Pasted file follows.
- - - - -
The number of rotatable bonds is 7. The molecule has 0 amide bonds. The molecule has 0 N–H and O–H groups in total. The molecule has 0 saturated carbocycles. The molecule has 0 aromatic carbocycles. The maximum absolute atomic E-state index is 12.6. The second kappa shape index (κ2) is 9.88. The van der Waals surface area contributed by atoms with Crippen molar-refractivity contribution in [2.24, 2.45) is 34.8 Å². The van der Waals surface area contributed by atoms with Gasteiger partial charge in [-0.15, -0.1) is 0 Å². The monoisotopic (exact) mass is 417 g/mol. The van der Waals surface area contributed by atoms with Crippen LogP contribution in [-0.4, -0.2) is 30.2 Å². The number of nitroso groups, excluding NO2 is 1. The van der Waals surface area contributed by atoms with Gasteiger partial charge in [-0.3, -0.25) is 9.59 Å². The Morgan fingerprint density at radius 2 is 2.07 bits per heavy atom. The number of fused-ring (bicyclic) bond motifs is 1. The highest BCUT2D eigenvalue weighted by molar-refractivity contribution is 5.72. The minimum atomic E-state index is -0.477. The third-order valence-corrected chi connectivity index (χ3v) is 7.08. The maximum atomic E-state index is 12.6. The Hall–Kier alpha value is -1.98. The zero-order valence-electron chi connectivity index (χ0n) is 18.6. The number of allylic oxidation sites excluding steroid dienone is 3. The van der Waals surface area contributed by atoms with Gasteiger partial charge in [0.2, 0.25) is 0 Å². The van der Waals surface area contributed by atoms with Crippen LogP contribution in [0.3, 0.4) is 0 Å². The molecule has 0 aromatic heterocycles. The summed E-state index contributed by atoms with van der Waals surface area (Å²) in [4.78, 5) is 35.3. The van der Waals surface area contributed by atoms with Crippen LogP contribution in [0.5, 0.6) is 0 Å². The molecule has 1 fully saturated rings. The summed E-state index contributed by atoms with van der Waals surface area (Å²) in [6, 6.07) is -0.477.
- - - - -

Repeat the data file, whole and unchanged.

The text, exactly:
The number of rotatable bonds is 7. The molecule has 0 amide bonds. The molecule has 0 N–H and O–H groups in total. The molecule has 0 saturated carbocycles. The molecule has 0 aromatic carbocycles. The maximum absolute atomic E-state index is 12.6. The second kappa shape index (κ2) is 9.88. The van der Waals surface area contributed by atoms with Crippen molar-refractivity contribution in [2.24, 2.45) is 34.8 Å². The van der Waals surface area contributed by atoms with Gasteiger partial charge in [-0.15, -0.1) is 0 Å². The monoisotopic (exact) mass is 417 g/mol. The van der Waals surface area contributed by atoms with Crippen LogP contribution in [-0.4, -0.2) is 30.2 Å². The number of nitroso groups, excluding NO2 is 1. The van der Waals surface area contributed by atoms with Gasteiger partial charge in [-0.3, -0.25) is 9.59 Å². The Morgan fingerprint density at radius 2 is 2.07 bits per heavy atom. The number of fused-ring (bicyclic) bond motifs is 1. The highest BCUT2D eigenvalue weighted by molar-refractivity contribution is 5.72. The minimum atomic E-state index is -0.477. The third-order valence-corrected chi connectivity index (χ3v) is 7.08. The maximum atomic E-state index is 12.6. The Hall–Kier alpha value is -1.98. The zero-order valence-electron chi connectivity index (χ0n) is 18.6. The number of allylic oxidation sites excluding steroid dienone is 3. The van der Waals surface area contributed by atoms with Gasteiger partial charge in [0.2, 0.25) is 0 Å². The van der Waals surface area contributed by atoms with Crippen LogP contribution in [0.3, 0.4) is 0 Å². The molecule has 0 aromatic heterocycles. The summed E-state index contributed by atoms with van der Waals surface area (Å²) in [4.78, 5) is 35.3. The van der Waals surface area contributed by atoms with Crippen LogP contribution in [0.5, 0.6) is 0 Å². The molecule has 1 fully saturated rings. The summed E-state index contributed by atoms with van der Waals surface area (Å²) in [6, 6.07) is -0.477.